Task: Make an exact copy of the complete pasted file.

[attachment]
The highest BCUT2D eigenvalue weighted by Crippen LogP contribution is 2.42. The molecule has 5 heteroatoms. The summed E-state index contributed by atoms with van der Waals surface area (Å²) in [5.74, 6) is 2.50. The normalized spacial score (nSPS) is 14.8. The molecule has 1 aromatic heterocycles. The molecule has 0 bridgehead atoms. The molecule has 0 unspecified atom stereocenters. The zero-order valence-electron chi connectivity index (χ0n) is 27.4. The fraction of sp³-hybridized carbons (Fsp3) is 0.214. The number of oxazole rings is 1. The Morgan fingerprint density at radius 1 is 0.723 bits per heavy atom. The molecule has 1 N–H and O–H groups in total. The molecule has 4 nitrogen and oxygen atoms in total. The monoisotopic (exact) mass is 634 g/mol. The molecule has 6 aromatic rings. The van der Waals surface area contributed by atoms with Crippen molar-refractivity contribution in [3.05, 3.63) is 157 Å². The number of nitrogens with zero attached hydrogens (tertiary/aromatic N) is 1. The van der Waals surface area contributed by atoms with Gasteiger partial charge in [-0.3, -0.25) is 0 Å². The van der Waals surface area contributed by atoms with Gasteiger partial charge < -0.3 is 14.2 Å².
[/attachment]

The highest BCUT2D eigenvalue weighted by Crippen LogP contribution is 2.42. The molecule has 5 heteroatoms. The summed E-state index contributed by atoms with van der Waals surface area (Å²) in [5.74, 6) is 2.50. The normalized spacial score (nSPS) is 14.8. The molecule has 1 aromatic heterocycles. The molecule has 0 bridgehead atoms. The molecule has 0 unspecified atom stereocenters. The zero-order valence-electron chi connectivity index (χ0n) is 27.4. The fraction of sp³-hybridized carbons (Fsp3) is 0.214. The number of oxazole rings is 1. The Morgan fingerprint density at radius 1 is 0.723 bits per heavy atom. The molecule has 1 N–H and O–H groups in total. The molecule has 4 nitrogen and oxygen atoms in total. The monoisotopic (exact) mass is 634 g/mol. The molecule has 6 aromatic rings. The van der Waals surface area contributed by atoms with Crippen molar-refractivity contribution in [3.05, 3.63) is 157 Å². The number of nitrogens with zero attached hydrogens (tertiary/aromatic N) is 1. The van der Waals surface area contributed by atoms with Gasteiger partial charge in [-0.3, -0.25) is 0 Å². The van der Waals surface area contributed by atoms with Gasteiger partial charge < -0.3 is 14.2 Å².